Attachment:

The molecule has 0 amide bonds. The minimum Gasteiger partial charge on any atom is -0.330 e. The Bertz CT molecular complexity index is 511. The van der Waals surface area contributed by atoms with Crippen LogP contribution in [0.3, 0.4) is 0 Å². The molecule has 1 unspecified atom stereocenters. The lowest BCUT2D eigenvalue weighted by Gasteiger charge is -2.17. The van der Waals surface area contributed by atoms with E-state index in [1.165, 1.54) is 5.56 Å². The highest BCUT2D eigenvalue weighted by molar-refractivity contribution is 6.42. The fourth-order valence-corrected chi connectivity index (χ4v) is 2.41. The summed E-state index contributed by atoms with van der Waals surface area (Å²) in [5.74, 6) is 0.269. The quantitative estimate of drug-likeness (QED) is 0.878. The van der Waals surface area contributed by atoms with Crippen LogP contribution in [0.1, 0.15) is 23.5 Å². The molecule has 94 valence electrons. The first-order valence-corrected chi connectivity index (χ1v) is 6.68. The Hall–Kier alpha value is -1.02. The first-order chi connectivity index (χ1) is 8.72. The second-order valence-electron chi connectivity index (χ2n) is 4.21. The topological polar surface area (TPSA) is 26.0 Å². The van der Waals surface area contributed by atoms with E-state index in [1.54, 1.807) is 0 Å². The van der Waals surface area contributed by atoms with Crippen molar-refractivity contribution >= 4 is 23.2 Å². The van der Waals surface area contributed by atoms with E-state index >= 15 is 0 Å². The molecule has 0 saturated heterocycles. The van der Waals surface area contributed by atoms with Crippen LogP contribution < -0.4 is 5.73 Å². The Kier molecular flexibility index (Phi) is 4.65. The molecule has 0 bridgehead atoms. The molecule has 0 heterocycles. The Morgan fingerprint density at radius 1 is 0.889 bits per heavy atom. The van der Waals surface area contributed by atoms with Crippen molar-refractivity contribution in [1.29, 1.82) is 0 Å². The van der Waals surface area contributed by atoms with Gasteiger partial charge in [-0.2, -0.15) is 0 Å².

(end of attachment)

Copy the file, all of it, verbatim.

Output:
The molecule has 0 amide bonds. The minimum Gasteiger partial charge on any atom is -0.330 e. The Bertz CT molecular complexity index is 511. The van der Waals surface area contributed by atoms with Crippen LogP contribution in [0.3, 0.4) is 0 Å². The molecule has 1 unspecified atom stereocenters. The lowest BCUT2D eigenvalue weighted by Gasteiger charge is -2.17. The van der Waals surface area contributed by atoms with E-state index in [1.165, 1.54) is 5.56 Å². The highest BCUT2D eigenvalue weighted by molar-refractivity contribution is 6.42. The fourth-order valence-corrected chi connectivity index (χ4v) is 2.41. The summed E-state index contributed by atoms with van der Waals surface area (Å²) in [5.74, 6) is 0.269. The quantitative estimate of drug-likeness (QED) is 0.878. The van der Waals surface area contributed by atoms with Crippen LogP contribution in [0.1, 0.15) is 23.5 Å². The molecule has 94 valence electrons. The first-order valence-corrected chi connectivity index (χ1v) is 6.68. The Hall–Kier alpha value is -1.02. The first-order chi connectivity index (χ1) is 8.72. The second-order valence-electron chi connectivity index (χ2n) is 4.21. The topological polar surface area (TPSA) is 26.0 Å². The van der Waals surface area contributed by atoms with E-state index in [1.54, 1.807) is 0 Å². The van der Waals surface area contributed by atoms with Crippen molar-refractivity contribution >= 4 is 23.2 Å². The van der Waals surface area contributed by atoms with E-state index >= 15 is 0 Å². The molecule has 0 saturated heterocycles. The van der Waals surface area contributed by atoms with Crippen LogP contribution < -0.4 is 5.73 Å². The Kier molecular flexibility index (Phi) is 4.65. The molecule has 0 bridgehead atoms. The molecule has 0 heterocycles. The Morgan fingerprint density at radius 1 is 0.889 bits per heavy atom. The van der Waals surface area contributed by atoms with Crippen molar-refractivity contribution in [1.29, 1.82) is 0 Å². The van der Waals surface area contributed by atoms with Gasteiger partial charge in [-0.2, -0.15) is 0 Å².